and how many afterwards die from the hardships of slavery, he cannot
look on a piece of sugar without conceiving it stained with spots of
human blood! Had he added the consideration of the wars we make to
take and retake the sugar islands from one another, and the fleets
and armies that perish in those expeditions, he might have seen his
sugar not merely spotted, but thoroughly dyed scarlet in grain. It is
these wars that make the maritime powers of Europe, the inhabitants
of London and Paris, pay dearer for

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Text Comparison with Memoirs of Benjamin Franklin; Written by Himself. [Vol. 2 of 2] With his Most Interesting Essays, Letters, and Miscellaneous Writings; Familiar, Moral, Political, Economical, and Philosophical, Selected with Care from All His Published Productions, and Comprising Whatever Is Most Entertaining and Valuable to the General Reader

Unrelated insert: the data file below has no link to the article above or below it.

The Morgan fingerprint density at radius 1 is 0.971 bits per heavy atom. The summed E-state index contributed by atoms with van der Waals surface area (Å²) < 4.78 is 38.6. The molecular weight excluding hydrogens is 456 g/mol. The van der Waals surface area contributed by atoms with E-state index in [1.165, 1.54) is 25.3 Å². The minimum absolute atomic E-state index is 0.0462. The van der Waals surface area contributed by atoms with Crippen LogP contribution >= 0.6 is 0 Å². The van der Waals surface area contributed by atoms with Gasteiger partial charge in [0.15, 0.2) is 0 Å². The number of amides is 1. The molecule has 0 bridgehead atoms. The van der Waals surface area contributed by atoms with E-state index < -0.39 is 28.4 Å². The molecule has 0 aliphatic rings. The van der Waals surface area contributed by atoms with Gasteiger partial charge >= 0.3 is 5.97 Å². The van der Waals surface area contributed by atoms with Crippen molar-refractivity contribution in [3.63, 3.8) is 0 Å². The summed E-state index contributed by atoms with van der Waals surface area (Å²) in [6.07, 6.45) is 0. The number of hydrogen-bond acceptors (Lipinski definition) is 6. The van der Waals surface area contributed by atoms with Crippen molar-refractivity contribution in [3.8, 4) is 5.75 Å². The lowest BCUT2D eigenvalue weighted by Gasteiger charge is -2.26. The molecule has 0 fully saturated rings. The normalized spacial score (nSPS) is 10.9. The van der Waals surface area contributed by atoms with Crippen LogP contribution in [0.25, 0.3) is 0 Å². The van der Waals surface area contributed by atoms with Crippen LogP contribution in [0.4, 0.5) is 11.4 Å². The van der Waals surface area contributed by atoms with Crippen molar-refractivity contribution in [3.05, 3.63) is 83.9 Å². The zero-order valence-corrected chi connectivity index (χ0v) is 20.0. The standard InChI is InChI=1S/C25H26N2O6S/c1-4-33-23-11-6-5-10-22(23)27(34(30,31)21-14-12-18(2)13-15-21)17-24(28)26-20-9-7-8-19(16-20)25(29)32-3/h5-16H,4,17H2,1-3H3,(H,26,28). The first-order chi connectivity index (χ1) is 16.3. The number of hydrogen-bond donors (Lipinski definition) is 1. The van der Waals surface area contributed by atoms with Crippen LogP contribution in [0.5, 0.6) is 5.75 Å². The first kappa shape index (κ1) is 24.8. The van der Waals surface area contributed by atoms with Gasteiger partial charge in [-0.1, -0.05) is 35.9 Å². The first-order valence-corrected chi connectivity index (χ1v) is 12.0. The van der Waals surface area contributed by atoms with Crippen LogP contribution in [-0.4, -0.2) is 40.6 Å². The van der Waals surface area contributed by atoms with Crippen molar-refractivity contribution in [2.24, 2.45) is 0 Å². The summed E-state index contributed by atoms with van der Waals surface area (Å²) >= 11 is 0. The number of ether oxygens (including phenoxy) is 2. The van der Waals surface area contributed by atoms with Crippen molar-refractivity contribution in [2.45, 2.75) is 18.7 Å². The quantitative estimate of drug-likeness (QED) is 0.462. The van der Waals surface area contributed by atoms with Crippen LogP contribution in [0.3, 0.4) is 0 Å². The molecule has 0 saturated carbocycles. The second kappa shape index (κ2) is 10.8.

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16 The Waste of Life 22 Self-denial not the Essence of Virtue 25 On the Usefulness of the Mathematics 27 The Art of procuring Pleasant Dreams 31 Advice to a young Tradesman 37 Rules of Health 39 The Ephemera; an Emblem of Human Life.
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less so.
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" Physicians, after having for ages contended that the sick should not be indulged with fresh air, have at length discovered that it may do them good.
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The difficulty lies in finding out an exact measure; but eat for necessity, not pleasure; for lust knows not where necessity ends.
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Banish the bleak winds of sorrow from thy mind and live independent.
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This fact was discovered to the world by Dr.
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But habit reconciles everything.
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"La cause de tous les relachemens vient de l'impunite des crimes, et non de la moderation des peines.